2013 Pathways to the Prize - District Winners - Page 10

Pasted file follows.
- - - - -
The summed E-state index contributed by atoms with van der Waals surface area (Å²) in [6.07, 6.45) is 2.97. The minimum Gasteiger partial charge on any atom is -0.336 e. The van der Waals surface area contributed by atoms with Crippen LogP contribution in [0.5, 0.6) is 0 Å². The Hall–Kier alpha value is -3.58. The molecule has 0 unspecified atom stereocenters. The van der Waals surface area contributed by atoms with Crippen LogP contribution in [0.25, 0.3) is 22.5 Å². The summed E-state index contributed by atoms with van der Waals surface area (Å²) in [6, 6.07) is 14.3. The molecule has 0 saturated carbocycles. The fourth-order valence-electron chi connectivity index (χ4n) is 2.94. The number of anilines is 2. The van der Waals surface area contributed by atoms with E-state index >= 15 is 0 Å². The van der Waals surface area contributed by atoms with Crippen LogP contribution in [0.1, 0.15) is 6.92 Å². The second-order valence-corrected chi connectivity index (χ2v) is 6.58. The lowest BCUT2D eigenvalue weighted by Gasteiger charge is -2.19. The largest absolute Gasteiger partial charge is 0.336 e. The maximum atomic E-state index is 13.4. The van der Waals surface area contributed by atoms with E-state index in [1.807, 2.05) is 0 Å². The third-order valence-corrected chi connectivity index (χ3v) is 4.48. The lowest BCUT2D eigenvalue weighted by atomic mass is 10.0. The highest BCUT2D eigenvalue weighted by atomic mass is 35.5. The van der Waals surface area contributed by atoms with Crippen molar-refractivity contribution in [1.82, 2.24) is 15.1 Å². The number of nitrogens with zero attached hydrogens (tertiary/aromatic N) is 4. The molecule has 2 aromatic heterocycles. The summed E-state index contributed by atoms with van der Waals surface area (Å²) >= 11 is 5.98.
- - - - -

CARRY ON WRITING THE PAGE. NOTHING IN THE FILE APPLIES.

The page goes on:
Pathways to the Prize Lessons from the 2011 SCORE Prize District Winner Pathways to the Prize Lessons from the 2011 SCORE Prize District Winner measureable annual benchmarks and strategies for reaching them in a revised strategic plan. be able to do at the end of the lesson. In schools serving older students, teachers post objectives in studentfriendly language directly aligned with each standard. “Maryville City Schools Strategic Communications Plan” District leaders stated that the plan transformed the system from one in which individual schools tnscore.org/scoreprize/ created school improvement plans to one in which Maryville-Strategic-Communications_Plan.pdf the district as a whole focuses on creating and measuring initiatives—aligned with the learning criteria created by the International Center for Leadership in Education—that improve student achievement. “Our Strategic Plan will continue to guide our decision making, but more importantly, it will help guide the creation of opportunities to deliver exceptional education for the development of ‘whole’ individuals,” the plan notes. Anglim said the district learned two important lessons through their strategic planning process: engage as many stakeholders as possible and keep them informed on how their input is being used, and involve principals from the beginning. “They need to buy into what you are planning and articulate the right messages since they are the leaders,” she said. “They will be the ones to align school and classroom practices with the priorities in the plan, so they have to have a deep and clear understanding and believe in what you are doing.” Reports on progress. The goals of the strategic plan are measured annually and reported to the school board. For example, Goal 2 (Engage and challenge every student by providing an array of academic and co-curricular programs) involves two objectives: increase the percent of graduates who complete one or more college credit-bearing courses and increase student engagement and participation in extracurricular activities. Maryville measures the first objective by tracking a series of indicators, including the percentage of graduates leaving high school with at least three hours of college credit, the percentage of graduates with at least 12 hours of college credit, the percentage of graduates completing at least one dual enrollment course, the percentage of graduates completing one or more AP courses, and the number of AP exams administered. The second objecVideo: “Expanding AP and Dual tive is measured by ensuring that all students in grades Enrollment Opportunities” 7-12 have a personal education and career plan. The http://youtu.be/sFqcNIPzdtk district also uses the National Student Clearinghouse Data and senior surveys to track the percentage of students graduating with a regular high school diploma, the percentage of students enrolling in postsecondary education after high school, those who return to postsecondary work if they leave, and when and if degrees are earned. The district also tracks the percentage of students who say they are engaged with their school and the number of students participating in job shadowing, internships, and apprenticeships. Students with disabilities receive extra attention at their exit meetings to help them and their families plan for life after high school. Teachers discuss the standards during workshops and in professional learning community meetings to ensure that they understand the knowledge and skills that students are being asked to master. They track mastery through the use of frequent formative assessments, some of which are commonly developed by teacher groups. In the district’s elementary schools, teachers report progress using standards-based report cards to make the connection between standards and lessons even clearer. Maryville is forward-thinking with regard to academic standards. When it became clear that the requirements for science were going to change through the Tennessee Diploma Project or that the Common Core State Standards were going to be adopted and implemented, the district quickly initiated professional learning opportunities for teachers to help them understand and plan for the change. “We don’t wait when something new is coming,” said Tracy Poulsen, an assistant principal at Maryville High School. “We instituted the new science requirements nearly two years before the state mandated them. We are working on the Common Core now. We tune into what is coming down the pike, anticipate what is needed, get the resources, and get it done.” All stakeholder groups grasp the importance of being proactive in pushing toward ever-increasing advanced skills and high standards. Administrators and teachers know that the community demands strong performance. They know that they need to exceed expectations in their lessons by supplementing them with activities that extend thinking and prepare students for success in college and later in life. “Teachers are empowered and encouraged to expect a lot from students,” said Greg Roach, the principal at Maryville High School. “We know they will set high expectations and help each other and the students to achieve them. We work together here, and we always work to benefit the students. It’s who we are.” Cultivating strong leaders Leadership at the Central Office. The Director of Schools, Stephanie Thompson, spent eight years in the district as the Assistant Director of Schools, exemplifying the district’s preference to cultivate leadership within the district. She assumed the directorship in 2008 after having worked in the district since 1983. Standards in action. High standards are reflected in the strategic plan and articulated in school and class- room practices. In each school, teachers keep track of stud V